Marston theorized that the behavioral expression of emotions could be categorized into four primary types, stemming from the person’s perceptions of self in relationship to his or her environment. These four types were labeled by Marston as Dominance (D), Inducement (I), Submission (S) and Compliance (C).
The following are ways that we can associate words or actions with each of the DISC behavior styles:
Person places emphasis on accomplishing results, the bottom line and confidence
Behaviors: Sees the big picture; can be blunt; accepts challenges; and gets straight to the point
Person places emphasis on influencing or persuading others, openness and relationships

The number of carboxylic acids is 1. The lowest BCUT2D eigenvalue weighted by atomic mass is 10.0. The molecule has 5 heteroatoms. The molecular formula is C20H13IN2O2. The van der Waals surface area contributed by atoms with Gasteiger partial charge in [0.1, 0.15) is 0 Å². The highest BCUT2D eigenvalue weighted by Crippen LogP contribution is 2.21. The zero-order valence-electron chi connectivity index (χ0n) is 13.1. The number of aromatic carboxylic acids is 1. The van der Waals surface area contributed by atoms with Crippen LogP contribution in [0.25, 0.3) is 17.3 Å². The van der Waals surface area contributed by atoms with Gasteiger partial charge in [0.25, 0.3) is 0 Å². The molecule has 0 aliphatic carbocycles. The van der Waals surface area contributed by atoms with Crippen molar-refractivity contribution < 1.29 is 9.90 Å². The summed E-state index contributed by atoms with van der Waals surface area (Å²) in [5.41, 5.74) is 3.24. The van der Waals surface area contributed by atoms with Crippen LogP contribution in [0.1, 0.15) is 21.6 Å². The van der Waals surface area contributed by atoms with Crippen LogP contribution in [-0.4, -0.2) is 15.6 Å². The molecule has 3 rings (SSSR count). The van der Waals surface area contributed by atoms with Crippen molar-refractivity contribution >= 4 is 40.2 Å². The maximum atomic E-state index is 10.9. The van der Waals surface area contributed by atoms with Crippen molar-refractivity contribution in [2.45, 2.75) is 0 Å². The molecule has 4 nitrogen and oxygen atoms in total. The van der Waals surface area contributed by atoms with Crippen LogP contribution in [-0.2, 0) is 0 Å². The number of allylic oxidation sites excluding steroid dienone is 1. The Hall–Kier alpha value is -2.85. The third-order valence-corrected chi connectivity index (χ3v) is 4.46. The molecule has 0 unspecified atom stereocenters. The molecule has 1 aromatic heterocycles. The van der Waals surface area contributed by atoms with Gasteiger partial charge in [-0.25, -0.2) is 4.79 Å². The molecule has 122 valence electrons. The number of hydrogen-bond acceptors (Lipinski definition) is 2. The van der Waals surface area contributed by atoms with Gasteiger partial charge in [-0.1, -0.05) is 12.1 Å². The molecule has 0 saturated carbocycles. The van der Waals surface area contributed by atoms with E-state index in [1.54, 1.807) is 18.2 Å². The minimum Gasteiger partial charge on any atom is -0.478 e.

Behaviors: Shows enthusiasm; is optimistic; likes to collaborate; and dislikes being ignored
Person places emphasis on cooperation, sincerity and dependability
Behaviors: Doesn’t like to be rushed; calm manner and approach; and supportive actions
Person places emphasis on quality and accuracy, expertise and competency
Behaviors: Enjoys independence; objective reasoning; wants the details; and fears being wrong
Findings at Oregon State University – Civil Engineering Students
Without getting into an in-depth statistical data analysis, it appears that the DISC styles of Steady and Conscientious dominated the students’ natural styles in each year that was studied. This was followed by Influencer, with Dominant trailing in last place.
Table 1 (below) presents the DISC total for each year (2009-2013 period, OSU Civil Engineering Capstone course), and the percentage for each of the DISC styles. All of the data is for students who were seniors and ready to graduate.